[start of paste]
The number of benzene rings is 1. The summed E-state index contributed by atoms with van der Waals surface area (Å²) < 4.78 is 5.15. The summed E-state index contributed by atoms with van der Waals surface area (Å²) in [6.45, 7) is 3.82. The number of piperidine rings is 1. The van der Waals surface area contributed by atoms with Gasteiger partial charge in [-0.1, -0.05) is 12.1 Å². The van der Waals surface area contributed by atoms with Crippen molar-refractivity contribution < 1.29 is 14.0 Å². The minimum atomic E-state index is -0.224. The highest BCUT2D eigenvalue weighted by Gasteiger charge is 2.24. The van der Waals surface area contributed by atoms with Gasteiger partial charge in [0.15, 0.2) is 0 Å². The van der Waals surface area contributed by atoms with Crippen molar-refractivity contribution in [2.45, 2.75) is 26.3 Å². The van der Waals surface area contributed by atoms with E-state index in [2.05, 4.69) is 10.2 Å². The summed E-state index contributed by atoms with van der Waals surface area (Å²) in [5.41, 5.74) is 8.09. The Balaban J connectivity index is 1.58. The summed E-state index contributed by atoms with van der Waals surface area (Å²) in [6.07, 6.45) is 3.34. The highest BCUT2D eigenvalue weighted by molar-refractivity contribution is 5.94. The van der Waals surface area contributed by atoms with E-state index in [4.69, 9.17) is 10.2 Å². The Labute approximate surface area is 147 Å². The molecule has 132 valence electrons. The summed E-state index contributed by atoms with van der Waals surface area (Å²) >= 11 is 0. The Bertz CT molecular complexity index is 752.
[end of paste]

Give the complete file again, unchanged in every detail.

The number of benzene rings is 1. The summed E-state index contributed by atoms with van der Waals surface area (Å²) < 4.78 is 5.15. The summed E-state index contributed by atoms with van der Waals surface area (Å²) in [6.45, 7) is 3.82. The number of piperidine rings is 1. The van der Waals surface area contributed by atoms with Gasteiger partial charge in [-0.1, -0.05) is 12.1 Å². The van der Waals surface area contributed by atoms with Crippen molar-refractivity contribution < 1.29 is 14.0 Å². The minimum atomic E-state index is -0.224. The highest BCUT2D eigenvalue weighted by Gasteiger charge is 2.24. The van der Waals surface area contributed by atoms with Gasteiger partial charge in [0.15, 0.2) is 0 Å². The van der Waals surface area contributed by atoms with Crippen molar-refractivity contribution in [2.45, 2.75) is 26.3 Å². The van der Waals surface area contributed by atoms with E-state index in [2.05, 4.69) is 10.2 Å². The summed E-state index contributed by atoms with van der Waals surface area (Å²) in [5.41, 5.74) is 8.09. The Balaban J connectivity index is 1.58. The summed E-state index contributed by atoms with van der Waals surface area (Å²) in [6.07, 6.45) is 3.34. The highest BCUT2D eigenvalue weighted by molar-refractivity contribution is 5.94. The van der Waals surface area contributed by atoms with E-state index in [4.69, 9.17) is 10.2 Å². The Labute approximate surface area is 147 Å². The molecule has 132 valence electrons. The summed E-state index contributed by atoms with van der Waals surface area (Å²) >= 11 is 0. The Bertz CT molecular complexity index is 752.